Intrinsic sensory neurons (ISNs) are central to the enteric circuitry and are the initial neurons in the secretomotor pathways. They are also referred to as intrinsic primary afferent neurons (IPANS) (Kirchgessner and Gershon, 1988) or as AH-type neurons from their distinctive electrophysiological feature of a prolonged after-hyperpolarizing potential (AHP) following an action potential. In this paper, we refer to them as AH neurons. The prolonged AHP is critical in determining the excitability of AH neurons, since it has the capacity to limit firing rate and slow excitatory transmission (Bertrand and Thomas, 2004). Other currents exhibited by AH neurons are also important for the regulation of cell excitability (Galligan et al., 1990; Rugiero et al., 2002; Nguyen et al., 2005; Chambers et al., 2014). There are also mechanosensitive myenteric neurons in guinea pig small intestine that lack the characteristics of AH neurons (for review see Schemann and Mazzuoli, 2010); in guinea pig colon, similar neurons appear to be S-type interneurons (Spencer and Smith, 2004), Whether they have sensory functions in small intestinal reflex pathways remains to be established.
AH neurons are present in the SMP and MP (Furness, 2000). In the MP, AH neurons project circumferentially and synapse with other AH neurons, as well as virtually all other types of neurons (Bornstein et al., 1991b; Kunze et al., 1993; Pompolo and Furness, 1998) and this may also be the case in the SMP (Song et al., 1992; Evans et al., 1994; Pan and Gershon, 2000; Reed and Vanner, 2001). Thus, AH neurons form interconnected networks (Thomas et al., 2000; Bornstein et al., 2012). Given this ability to form networks, AH neurons are not always strictly “afferent,” as they can act as interneurons under some conditions (Wood, 1994; Bertrand et al., 1997; Kunze and Furness, 1999; Thomas and Bornstein, 2003; Chambers et al., 2005).
In this study we used intracellular recording to analyse the effects of pre-treatment with CT in the lumen on the firing of AH submucosal AH neurons and myenteric AH and S (the other major electrophysiological class of neuron in the myenteric plexus) in the guinea pig jejunum. We found that prior acute exposure to CT enhanced the firing of myenteric AH neurons, but not that of myenteric S neurons or submucosal AH neurons. This effect was neurally mediated and depended on activation of NK3 tachykinin receptors, but not 5-HT3 receptors.
Experiments were performed using guinea pigs (weighing 170–350 g) of either sex. The animals were killed by stunning and then having their carotid arteries and spinal cords severed, in accordance with the guidelines of the University of Melbourne Animal Experimentation Ethics Committee. The abdominal cavity was cut open and a 5–10 cm segment of jejunum immediately distal to the duodenal-jejunal junction was removed. The tissue was first flushed clean of any contents and then placed in a dissecting dish lined with silicone elastomer (Sylgard 184, Dow Corning, North Ryde, NSW, Australia) in physiological saline (composition in mM per liter: NaCl, 118; KCl, 4.6; CaCl2, 2.5; MgSO4, 1.2; NaH2PO4, 1; NaHCO3 25; d-glucose, 11), bubbled with 95% O2, 5% CO2. The lumen of the jejunal segment was injected with 0.3–0.5 mL of either physiological saline (control), CT (12.5 μg/mL) in saline or CT with an antagonist and then tied off at each end, as described in Gwynne et al. (2009), and transferred into a beaker containing physiological saline equilibrated with 95% O2, 5% CO2 and kept at 35°C.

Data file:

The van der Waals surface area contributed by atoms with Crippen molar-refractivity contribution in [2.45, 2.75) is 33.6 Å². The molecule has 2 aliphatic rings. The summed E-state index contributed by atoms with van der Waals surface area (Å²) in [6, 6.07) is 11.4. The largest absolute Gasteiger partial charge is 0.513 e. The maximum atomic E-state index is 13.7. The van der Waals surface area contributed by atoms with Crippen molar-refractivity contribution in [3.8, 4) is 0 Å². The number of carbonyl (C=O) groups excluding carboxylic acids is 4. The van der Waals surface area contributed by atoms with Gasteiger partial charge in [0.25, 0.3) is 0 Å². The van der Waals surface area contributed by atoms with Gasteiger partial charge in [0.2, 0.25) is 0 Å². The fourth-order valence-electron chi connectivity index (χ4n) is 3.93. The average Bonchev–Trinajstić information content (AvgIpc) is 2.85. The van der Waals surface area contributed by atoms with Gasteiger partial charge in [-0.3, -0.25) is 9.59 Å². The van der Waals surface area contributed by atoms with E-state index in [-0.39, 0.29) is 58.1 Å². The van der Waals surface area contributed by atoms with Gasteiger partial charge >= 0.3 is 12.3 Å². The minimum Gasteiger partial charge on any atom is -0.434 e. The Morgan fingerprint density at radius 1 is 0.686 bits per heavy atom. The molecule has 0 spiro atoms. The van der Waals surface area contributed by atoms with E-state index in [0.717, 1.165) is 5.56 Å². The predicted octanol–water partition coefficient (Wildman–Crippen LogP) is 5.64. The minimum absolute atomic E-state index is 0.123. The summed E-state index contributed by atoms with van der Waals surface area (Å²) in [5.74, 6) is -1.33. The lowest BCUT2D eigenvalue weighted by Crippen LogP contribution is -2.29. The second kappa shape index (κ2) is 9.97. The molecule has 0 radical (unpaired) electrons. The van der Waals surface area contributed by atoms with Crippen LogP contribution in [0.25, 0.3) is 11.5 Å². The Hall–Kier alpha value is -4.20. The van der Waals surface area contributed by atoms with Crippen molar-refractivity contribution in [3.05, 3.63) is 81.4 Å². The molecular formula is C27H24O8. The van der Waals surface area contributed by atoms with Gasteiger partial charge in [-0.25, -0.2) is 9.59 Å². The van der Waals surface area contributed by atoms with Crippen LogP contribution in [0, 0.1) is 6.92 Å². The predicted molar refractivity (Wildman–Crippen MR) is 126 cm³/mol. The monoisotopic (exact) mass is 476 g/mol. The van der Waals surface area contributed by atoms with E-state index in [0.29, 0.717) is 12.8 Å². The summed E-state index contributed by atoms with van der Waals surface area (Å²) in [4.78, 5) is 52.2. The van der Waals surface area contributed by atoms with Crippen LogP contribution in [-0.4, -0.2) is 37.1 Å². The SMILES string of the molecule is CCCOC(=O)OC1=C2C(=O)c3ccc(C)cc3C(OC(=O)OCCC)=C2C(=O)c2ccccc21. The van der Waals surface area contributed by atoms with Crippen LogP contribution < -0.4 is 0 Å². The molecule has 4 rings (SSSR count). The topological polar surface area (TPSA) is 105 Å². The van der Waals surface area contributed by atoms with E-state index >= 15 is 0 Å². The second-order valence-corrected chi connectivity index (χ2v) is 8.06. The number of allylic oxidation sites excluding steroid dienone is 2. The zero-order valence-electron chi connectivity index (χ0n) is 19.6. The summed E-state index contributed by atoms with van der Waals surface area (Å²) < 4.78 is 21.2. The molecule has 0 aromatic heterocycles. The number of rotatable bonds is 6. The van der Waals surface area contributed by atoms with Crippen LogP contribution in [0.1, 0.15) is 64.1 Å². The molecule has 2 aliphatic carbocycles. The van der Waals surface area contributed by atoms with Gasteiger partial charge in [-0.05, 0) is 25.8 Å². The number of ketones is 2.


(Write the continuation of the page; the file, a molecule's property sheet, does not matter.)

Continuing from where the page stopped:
After a 90 min incubation, the lumen of the jejunal segment was flushed clear of its contents with physiological saline, with care being taken to avoid the contents coming into contact with the serosa. The tissue was then kept in physiological saline containing nicardipine (1.25 μM) and hyoscine (1 μM) to prevent smooth muscle contractions. The segment was cut open along the mesenteric border and pinned flat with the mucosal side up in a Sylgard (184, Dow Corning, North Ryde, NSW, Australia) -lined dissecting dish. Three different electrophysiological preparations were produced by microdissection: (1) mucosa-LMMP preparations, where the full thickness of the gut wall was left intact in one-half, while the myenteric plexus with attached longitudinal muscle (LMMP) was exposed in the other half (Kunze et al., 1995; Bertrand et al., 1998, 2000; Gwynne and Bornstein, 2009); (2) mucosa-SMP preparations, where the mucosa and submucosa layers were left intact in one-half, but the outer muscle layers including the MP were removed, while the mucosa was removed from the other half of the preparation exposing the SMP (Gwynne et al., 2009); and (3) conventional LMMP preparations, where the mucosa and submucosa were completely removed. Each preparation was transferred to a recording bath continually superfused with 35–36°C physiological saline bubbled with 95%O2/5%CO2 and pinned flat mucosal side up. The preparation was positioned so its mucosal half was closest to the bath outflow to minimize diffusion of substances sloughing off the mucosa into the recording area (exposed MP or SMP) (Gwynne et al., 2009). The preparation was then allowed to equilibrate for an hour before commencing electrophysiological experiments.